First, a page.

A similar technique was used for creating the life-like and adorable house elves. It may be easy to think that the actors were really just talking to nothing, but there were people actually playing the house elves. Those these actors are not they height of normal adults, they’re not that minute either (Warwick Davis, who portrays Professor Flitwick in all the HP films to date, is 3.5 feet). Simon McBurney and Toby Jones, who play Kreacher and Dobby respectively, are around 5.5 feet tall. During the filming, they are acting either squatting or on their knees. In the meanwhile, the previs technique created an animation of Dobby and Kreacher beforehand. According to the tech director, he calles these animated characters “CG characters” (CG refers to nonexistent but life-like; believe it or not, this same technique was used when the Death Eaters destroy the bridge that stands over the Thames River in the Half Blood Prince movie.). Once the shot is loaded on the computer, the actors are then erased, but you still get the voice. Then the CG Dobby and Kreacher are added in, and you get what you saw most likely last November.

While the scenes of Harry, Ron, and Hermione infiltrating the Ministry of Magic may seem largely green-screen, it’s only partially green screen. As mentioned in an earlier post, the set was painstakingly rebuilt after it was “destroyed” in the Order of the Phoenix film. The green-screen was only used in making the dementors and Umbridge’s cat patronus. Although the film cuts the part of the trio transforming into three Ministry employees, the actors playing the impersonated Harry, Ron, and Hermione had to study Radcliffe’s, Grint’s, and Watson’s movements carefully, just like Radcliffe having to study everyone else’s behavior for the Seven Potters scene.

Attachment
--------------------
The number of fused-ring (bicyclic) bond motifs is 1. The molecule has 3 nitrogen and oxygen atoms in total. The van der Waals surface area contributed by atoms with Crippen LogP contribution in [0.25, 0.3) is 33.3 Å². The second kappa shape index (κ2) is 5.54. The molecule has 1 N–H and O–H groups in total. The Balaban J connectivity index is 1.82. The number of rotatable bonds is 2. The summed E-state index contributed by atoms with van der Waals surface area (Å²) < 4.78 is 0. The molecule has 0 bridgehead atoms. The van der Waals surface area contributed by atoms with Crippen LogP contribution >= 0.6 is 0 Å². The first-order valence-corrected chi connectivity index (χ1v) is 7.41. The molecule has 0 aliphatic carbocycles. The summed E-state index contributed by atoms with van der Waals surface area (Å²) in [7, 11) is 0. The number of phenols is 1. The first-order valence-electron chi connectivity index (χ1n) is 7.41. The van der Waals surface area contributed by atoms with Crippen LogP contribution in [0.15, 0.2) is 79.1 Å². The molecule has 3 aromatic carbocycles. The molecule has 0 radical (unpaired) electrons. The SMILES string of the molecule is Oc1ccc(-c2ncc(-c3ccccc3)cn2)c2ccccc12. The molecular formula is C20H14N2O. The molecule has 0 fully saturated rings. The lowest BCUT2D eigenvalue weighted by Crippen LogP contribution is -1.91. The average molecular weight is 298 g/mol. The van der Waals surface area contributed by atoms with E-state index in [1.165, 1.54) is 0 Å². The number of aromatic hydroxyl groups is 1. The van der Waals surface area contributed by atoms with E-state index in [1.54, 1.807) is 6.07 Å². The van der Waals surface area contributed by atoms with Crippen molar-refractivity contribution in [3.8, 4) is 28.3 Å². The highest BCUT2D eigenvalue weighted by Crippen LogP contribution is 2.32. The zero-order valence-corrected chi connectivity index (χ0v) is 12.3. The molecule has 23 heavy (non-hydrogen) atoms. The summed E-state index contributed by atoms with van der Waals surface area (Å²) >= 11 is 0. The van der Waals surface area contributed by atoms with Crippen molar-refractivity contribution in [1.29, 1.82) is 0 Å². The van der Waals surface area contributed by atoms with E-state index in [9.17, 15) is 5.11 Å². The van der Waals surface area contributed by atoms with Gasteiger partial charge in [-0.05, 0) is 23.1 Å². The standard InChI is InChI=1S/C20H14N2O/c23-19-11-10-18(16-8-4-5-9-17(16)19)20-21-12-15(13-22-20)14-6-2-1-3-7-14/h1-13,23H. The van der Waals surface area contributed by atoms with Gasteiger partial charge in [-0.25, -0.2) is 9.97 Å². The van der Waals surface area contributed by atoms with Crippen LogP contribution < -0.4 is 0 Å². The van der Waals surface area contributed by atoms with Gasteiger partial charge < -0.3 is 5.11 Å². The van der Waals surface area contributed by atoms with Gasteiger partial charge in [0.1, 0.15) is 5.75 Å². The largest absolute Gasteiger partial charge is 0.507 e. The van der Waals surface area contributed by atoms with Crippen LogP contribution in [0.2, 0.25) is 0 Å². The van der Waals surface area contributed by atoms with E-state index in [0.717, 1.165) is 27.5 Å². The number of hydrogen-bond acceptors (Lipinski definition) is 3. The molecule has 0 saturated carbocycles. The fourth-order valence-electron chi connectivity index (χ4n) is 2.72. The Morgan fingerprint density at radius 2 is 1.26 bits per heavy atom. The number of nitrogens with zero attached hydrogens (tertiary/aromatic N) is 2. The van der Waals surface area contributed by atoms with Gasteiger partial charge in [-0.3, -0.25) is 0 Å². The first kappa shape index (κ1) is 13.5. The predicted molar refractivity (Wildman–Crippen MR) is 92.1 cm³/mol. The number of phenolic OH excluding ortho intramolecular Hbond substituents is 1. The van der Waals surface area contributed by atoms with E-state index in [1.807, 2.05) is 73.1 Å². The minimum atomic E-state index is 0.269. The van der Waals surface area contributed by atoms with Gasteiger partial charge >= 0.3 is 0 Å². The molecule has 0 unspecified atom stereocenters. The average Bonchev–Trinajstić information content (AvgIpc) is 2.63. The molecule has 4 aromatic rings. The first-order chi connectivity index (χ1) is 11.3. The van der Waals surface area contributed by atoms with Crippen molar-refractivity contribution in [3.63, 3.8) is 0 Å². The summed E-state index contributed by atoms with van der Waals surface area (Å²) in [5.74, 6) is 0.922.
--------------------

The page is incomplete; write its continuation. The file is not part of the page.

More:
Something interesting to note about the use of Polyjuice potion: in the books, the person taking it not only assumes his her “victim”‘s appearance but also the victim’s voice. In the movies, the person taking the potion only assumes the victim’s appearance, not the voice.

In the film, Harry changes back from Runcorn’s appearance to himself, although there are no hints of this happening in the book. To work this out, both David O’ Hara (who played both the real and impersonated Runcorn) and Radcliffe acted out Runcorn’s role in the Ministry trail scene. At some point, the computer allowed both scenes to be combined so it looked like that the effects of the polyjuice potion Harry had taken was wearing off. Radcliffe spoke of this by saying “I really like the fact that I’m being played by this tough Scottish guy… he sounds like he’s saying “Superfly!” but no, he’s saying “Stupefy!”.” You can see more info about the Ministry scenes here:

DH Part I filming episode 1

Posted: January 29, 2011 in Part I

Since Harry Potter and the Deathly Hallows: Part I is the most recent film, I know most you all will be curious about how the filming for this one.

With over a hundred special effects, there’s not enough room to write about all of them, so this post will be actually divided into at least four parts.